Those who appeared in court on February 6 are allegedly bad apples, either low-hanging fruit easily plucked in proceedings in which section 204 witnesses Agrizzi and Van Tonder can nail them, or fallen fruit who have confessed to justice Raymond Zondo and will now face the full wrath of the criminal law of the land. 

While the timing of the arrests and the appearance in court will be most welcome to President Cyril Ramaphosa, coming as it did the day before he delivered his state of the nation address, it is somewhat underwhelming that the higher-hanging fruit available for the picking by the NPA has not been included.

Myeni, Zuma and Cele have a great deal of explaining to do if the deleted video footage is proved via the mouth of the man who deleted it. Myeni needs to explain the photographs of the Bosasa docket Agrizzi took at her Pretoria hotel and the provenance of the regular “donations” made in cash by Bosasa to the Jacob Zuma Foundation via her. None of these high-up apples are being picked on the evidence available to the public at this stage.

It would be a great pity if the arrest of Agrizzi and Van Tonder, after the clean breast they made of their involvement in the Bosasa corrupt activities before the Zondo commission serves to prevent others involved in other transactions from coming forward to testify to that commission. If the NPA wishes to burnish its reputation for acting without fear, favour or prejudice (which is what the constitution requires of it) the Hawks and police dockets in respect of the procurement of security upgrades for Nkandla (December 2013), the termination of the services of Mxolisi Nxasana as national director of public prosecutions (July 2015) and the more recent cases of perjury by cabinet ministers should receive the type of urgent attention accorded to the low-hanging and fallen fruit trotted out in the Special Commercial Crimes Court on February 6.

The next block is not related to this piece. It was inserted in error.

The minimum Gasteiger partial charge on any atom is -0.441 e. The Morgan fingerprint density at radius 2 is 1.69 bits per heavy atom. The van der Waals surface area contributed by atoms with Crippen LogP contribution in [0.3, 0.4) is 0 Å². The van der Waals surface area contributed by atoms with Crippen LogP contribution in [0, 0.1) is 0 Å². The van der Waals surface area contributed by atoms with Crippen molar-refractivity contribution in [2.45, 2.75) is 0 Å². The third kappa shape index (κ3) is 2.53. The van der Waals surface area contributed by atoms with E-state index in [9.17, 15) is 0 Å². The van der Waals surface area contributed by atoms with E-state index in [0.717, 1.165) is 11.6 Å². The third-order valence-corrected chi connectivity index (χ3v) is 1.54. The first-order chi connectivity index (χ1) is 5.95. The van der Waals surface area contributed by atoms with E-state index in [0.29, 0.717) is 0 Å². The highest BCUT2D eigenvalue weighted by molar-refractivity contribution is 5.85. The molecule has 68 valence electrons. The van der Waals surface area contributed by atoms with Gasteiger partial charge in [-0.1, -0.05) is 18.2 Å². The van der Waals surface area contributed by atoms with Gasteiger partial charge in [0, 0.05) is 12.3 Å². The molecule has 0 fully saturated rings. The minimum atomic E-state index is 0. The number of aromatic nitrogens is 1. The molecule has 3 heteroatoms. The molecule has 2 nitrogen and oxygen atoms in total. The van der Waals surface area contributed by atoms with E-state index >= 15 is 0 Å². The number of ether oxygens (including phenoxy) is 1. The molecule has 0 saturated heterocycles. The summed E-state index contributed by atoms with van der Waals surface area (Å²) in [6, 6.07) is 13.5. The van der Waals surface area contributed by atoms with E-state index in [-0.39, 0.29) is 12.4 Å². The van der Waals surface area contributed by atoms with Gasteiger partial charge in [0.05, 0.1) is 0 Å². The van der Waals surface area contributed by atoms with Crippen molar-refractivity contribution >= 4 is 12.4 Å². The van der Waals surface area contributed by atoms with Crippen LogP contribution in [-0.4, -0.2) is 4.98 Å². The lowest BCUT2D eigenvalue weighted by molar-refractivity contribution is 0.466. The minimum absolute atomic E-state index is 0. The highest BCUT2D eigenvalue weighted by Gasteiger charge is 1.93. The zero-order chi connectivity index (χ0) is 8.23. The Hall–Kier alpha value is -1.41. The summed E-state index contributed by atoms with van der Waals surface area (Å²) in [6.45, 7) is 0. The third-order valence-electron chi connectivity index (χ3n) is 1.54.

It is also high time the Moloi inquiry report received NPA attention, especially its recommendation that Cele be investigated for corruption in the procurement of leases for police headquarters in Pretoria and Durban. Until such time as the “big fish”, including the former president and several sitting cabinet ministers, are prosecuted, the resolve of the NPA to uphold the rule of law in the manner requested by the diplomats of the US, UK, France, Switzerland and Germany will be questionable. The fact that two suspects are our current ministers of justice and police speaks to the gravity of the situation.

• Hoffman, an advocate, is director of Accountability Now.